Alzheimer’s Drug Slows Cognitive Decline; Vaccine-Asthma Link; What Drives Burnout?

Home » Alzheimer’s Drug Slows Cognitive Decline; Vaccine-Asthma Link; What Drives Burnout?
Alzheimer’s Drug Slows Cognitive Decline; Vaccine-Asthma Link; What Drives Burnout?


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Investigational lecanemab showed a small but significant reduction in cognitive decline in early Alzheimer’s disease in a phase III trial, drug developers Eisai and Biogen said.

Vaccine-related aluminum exposure may be linked with asthma in kids, a preliminary finding that needs further investigation. (Academic Pediatrics)

Florida hospitals cancelled surgeries and transferred patients as Hurricane Ian approaches. (Washington Post)

A Congressional report seen by Reuters estimates the opioid crisis cost the nation $1.5 trillion in 2020 alone.

The FDA said it now will review only a small number of emergency use authorization requests for COVID tests, encouraging developers to pursue authorization through traditional pathways.

The agency also cleared five more batches of Moderna’s updated bivalent booster shots made at a facility in Indiana after it deemed them safe for use. (Reuters)

Can blood proteins predict long COVID? (eBioMedicine)

A global study confirmed that some women may experience a slight, likely temporary increase in their menstrual cycle length after COVID-19 vaccines. (BMJ Medicine)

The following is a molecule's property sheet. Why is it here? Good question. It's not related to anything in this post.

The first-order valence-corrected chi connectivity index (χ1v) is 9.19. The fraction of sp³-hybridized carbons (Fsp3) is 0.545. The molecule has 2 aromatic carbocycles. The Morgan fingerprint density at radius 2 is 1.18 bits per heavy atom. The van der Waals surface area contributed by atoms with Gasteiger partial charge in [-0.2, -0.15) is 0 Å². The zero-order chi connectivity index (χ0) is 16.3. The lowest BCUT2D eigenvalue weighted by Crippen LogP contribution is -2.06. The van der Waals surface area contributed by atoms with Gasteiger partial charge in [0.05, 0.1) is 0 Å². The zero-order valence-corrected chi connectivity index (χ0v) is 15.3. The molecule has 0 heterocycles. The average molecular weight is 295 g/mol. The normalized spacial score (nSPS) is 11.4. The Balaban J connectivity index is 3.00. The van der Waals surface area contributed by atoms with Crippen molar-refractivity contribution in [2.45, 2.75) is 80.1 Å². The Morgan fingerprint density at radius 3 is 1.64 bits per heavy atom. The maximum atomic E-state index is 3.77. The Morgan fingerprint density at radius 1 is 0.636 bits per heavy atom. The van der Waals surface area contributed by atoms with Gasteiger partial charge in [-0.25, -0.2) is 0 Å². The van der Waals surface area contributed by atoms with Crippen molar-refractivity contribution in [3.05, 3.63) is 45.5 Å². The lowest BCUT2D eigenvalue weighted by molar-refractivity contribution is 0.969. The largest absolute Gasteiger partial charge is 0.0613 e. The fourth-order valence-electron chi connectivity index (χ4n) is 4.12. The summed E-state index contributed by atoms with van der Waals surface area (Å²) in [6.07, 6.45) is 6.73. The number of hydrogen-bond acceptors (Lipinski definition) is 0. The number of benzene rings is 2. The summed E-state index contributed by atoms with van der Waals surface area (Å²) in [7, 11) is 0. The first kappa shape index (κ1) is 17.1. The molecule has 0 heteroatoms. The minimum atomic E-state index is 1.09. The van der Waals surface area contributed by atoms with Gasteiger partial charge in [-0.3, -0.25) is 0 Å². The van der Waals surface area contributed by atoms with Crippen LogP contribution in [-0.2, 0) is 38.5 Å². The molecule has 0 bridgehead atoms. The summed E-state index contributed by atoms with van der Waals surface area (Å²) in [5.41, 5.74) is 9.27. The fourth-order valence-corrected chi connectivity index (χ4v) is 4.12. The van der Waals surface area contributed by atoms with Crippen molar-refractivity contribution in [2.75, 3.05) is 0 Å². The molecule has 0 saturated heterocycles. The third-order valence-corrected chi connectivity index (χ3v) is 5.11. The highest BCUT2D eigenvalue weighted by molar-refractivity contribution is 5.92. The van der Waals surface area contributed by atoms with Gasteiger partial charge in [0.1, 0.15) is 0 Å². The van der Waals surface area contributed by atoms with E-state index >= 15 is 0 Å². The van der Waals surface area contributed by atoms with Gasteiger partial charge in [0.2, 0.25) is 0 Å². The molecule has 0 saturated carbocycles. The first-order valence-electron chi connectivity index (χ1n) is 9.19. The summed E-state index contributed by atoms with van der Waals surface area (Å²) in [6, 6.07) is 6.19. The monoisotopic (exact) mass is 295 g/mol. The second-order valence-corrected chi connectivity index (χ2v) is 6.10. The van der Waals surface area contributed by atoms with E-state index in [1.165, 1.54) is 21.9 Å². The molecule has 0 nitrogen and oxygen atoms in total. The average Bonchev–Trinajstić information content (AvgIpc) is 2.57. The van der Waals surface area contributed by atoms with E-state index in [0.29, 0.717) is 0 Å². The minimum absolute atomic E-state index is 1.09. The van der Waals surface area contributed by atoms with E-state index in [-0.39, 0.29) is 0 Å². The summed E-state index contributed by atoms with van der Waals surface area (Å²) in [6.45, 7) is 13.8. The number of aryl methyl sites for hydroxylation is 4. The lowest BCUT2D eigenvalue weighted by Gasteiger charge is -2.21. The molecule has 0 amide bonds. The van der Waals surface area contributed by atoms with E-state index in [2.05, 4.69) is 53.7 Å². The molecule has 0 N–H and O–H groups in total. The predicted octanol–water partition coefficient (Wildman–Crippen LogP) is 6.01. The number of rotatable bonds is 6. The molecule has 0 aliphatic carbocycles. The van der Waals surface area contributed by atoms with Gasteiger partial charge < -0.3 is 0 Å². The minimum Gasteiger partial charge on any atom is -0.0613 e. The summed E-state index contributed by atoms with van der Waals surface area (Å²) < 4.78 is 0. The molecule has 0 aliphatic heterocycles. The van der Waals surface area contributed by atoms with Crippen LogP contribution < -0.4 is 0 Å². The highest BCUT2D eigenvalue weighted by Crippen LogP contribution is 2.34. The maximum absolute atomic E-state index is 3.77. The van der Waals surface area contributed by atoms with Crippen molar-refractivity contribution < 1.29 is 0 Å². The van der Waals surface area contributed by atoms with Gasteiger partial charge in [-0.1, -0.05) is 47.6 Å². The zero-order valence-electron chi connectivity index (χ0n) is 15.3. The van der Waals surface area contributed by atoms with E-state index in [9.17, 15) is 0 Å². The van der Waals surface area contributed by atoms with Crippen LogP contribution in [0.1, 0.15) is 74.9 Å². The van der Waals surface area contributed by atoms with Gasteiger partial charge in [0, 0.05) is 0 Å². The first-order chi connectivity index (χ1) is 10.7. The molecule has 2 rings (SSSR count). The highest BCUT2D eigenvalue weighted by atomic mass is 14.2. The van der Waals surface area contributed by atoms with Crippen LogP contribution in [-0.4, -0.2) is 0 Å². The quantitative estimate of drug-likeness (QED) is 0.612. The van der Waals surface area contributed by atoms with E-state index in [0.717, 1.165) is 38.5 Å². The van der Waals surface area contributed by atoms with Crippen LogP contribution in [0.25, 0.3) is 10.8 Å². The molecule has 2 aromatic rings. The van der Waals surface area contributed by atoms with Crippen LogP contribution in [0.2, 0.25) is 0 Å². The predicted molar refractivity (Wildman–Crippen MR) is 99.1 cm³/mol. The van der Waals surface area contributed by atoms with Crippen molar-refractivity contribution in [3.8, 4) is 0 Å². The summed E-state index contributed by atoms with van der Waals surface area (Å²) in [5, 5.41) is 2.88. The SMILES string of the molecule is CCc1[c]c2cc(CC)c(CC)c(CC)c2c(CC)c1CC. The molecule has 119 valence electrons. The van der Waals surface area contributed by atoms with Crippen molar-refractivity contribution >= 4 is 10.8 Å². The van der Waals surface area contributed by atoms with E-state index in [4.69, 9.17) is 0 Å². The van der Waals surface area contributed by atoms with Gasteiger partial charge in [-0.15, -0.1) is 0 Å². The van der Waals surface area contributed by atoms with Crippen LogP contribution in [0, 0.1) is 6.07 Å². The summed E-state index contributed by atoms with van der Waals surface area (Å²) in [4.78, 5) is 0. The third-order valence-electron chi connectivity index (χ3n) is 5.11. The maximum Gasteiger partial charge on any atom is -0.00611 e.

COVID-19 reduced life expectancy across the Americas and sharpened economic inequities and health disparities, according to a report from the Pan American Health Organization.

Teens’ interest in long-lasting birth control appears to be rising after the Supreme Court overturned Roe v.Wade. (AP)

The FDA’s warning about cooking chicken in NyQuil reportedly led to 7,000 searches on TikTok, as opposed to only five per day before the agency’s statement. (Fox News)

Forensic genetic markers used to identify people in the U.S. criminal justice system may reveal information that compromises medical privacy. (PNAS)

The CellFX stimulation system received FDA approval for an expanded indication to treat sebaceous hyperplasia in patients with Fitzpatrick skin types I-III, Pulse Biosciences announced.

In new industry guidance, the FDA said that artificial intelligence tools that alert on patients likely to develop sepsis should be regulated as devices. (STAT)

What drives physician burnout? These six things, a healthcare consultant said. (Becker’s Hospital Review)

The Biden administration will propose that nutrition labels be placed on the front of food packages instead of the back. (USA Today)

Hospital EmPATH units (emergency psychiatric assessment, treatment, and healing) are moving some patients with mental health crises out of emergency rooms. (Bloomberg)

A Michigan nurse who stole fentanyl and replaced it with saline avoided prison, but was sentenced to 5 years of probation and fined $5,000. (Mlive)

Weightlifting and moderate-to-vigorous aerobic activity were associated with a lower risk of all-cause and cardiovascular disease mortality. (British Journal of Sports Medicine)

Google and Fitbit have launched cloud tools to help hospitals collect and process data from wearable devices. (STAT)

The Democratic Republic of Congo declared an end to the Ebola outbreak in its eastern North Kivu province. (Reuters)

  • Judy George covers neurology and neuroscience news for MedPage Today, writing about brain aging, Alzheimer’s, dementia, MS, rare diseases, epilepsy, autism, headache, stroke, Parkinson’s, ALS, concussion, CTE, sleep, pain, and more. Follow

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